Unfortunately the bond documents were usually written by the project owner’s solicitors and made use of archaic forms of wording.

“For the average [project quantity surveyor], it’s just gobbledygook,” the consultant said.

Since 1997, the government has generally waived performance bonds on public works projects except on those projects with tight programmes, high risks or co-funding with China  (Danny Chung)

Since 1997, the government has generally waived performance bonds on public works projects except on those projects with tight programmes, high risks or co-funding with China (Danny Chung)

Not only was the wording difficult to understand, the bonds sometimes had no expiry date which is a big no-no for the financial institutions.

“Banks here in Hong Kong hate that,” the consultant added.

According to the June meeting minutes, 80 percent of the MTRC’s bonds have an expiry date specified by an event with the remaining 20 percent have a specified fixed date.

The Airport Authority previously used bonds without expiry date but has recently revised its practice and stipulated a fixed expiry date as well as reducing the bond amount.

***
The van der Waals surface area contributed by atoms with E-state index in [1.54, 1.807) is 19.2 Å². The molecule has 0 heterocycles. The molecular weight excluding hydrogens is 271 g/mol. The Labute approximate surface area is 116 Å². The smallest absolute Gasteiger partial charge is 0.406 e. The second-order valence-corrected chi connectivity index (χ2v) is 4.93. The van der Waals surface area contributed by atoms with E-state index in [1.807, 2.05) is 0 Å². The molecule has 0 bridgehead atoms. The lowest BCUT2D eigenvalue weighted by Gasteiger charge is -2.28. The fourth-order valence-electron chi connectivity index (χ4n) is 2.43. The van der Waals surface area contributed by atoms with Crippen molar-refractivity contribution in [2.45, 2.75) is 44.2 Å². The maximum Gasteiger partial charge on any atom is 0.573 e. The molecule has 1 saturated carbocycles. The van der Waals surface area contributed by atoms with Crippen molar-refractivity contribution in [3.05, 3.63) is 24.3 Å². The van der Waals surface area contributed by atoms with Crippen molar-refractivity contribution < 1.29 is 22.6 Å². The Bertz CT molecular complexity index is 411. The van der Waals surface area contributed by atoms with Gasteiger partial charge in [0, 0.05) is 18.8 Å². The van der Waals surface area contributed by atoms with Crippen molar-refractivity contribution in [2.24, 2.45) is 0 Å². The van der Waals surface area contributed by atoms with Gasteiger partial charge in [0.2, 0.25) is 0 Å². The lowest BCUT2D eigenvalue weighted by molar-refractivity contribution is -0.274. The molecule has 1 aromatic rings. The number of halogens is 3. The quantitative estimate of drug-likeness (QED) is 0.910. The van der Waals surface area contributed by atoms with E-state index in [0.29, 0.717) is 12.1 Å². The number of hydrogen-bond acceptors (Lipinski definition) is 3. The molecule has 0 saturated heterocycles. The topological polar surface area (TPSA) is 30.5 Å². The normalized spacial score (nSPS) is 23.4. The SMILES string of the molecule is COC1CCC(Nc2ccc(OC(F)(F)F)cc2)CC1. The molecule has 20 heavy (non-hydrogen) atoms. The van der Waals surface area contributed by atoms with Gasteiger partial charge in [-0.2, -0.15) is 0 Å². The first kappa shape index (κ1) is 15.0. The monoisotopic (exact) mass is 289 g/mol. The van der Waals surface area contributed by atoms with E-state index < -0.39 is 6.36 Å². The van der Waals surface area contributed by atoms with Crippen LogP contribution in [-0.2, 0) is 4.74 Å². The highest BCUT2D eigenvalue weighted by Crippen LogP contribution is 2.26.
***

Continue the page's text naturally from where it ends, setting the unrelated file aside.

For government contracts, performance bonds have been waived since 1997 except on projects with tight programmes, high risks or co-funding with China.

The willingness of a financial institution to issue a performance bond was also affected by its own internal limits on financial exposure to its various business sectors.

To reconcile the opposing views on on-demand bonds, the consultant suggested that perhaps a hybrid bond of default and on-demand could be used.

The bond, with an expiry date, could be called immediately if the contractor went bust or had made a financial arrangement with its creditors.

If there was a default by the contractor, an independent third party would have to certify the default first before the money can be released.

The third party would have to be truly independent and as such the architect, being employed by the project owner, could not be considered independent.

“The solution lies between the two,” the consultant said.

Danny Chung


On-demand bonds – the view from the insurance industry

Construction Post talks to a source in the insurance industry on performance on-demand bonds.

(Danny Chung)

(Danny Chung)

CP: Construction Post

S: Source in the insurance industry

CP: Is the issue of on-demand bonds as controversial an issue as it is made out to be in the discussion [in the June minutes]?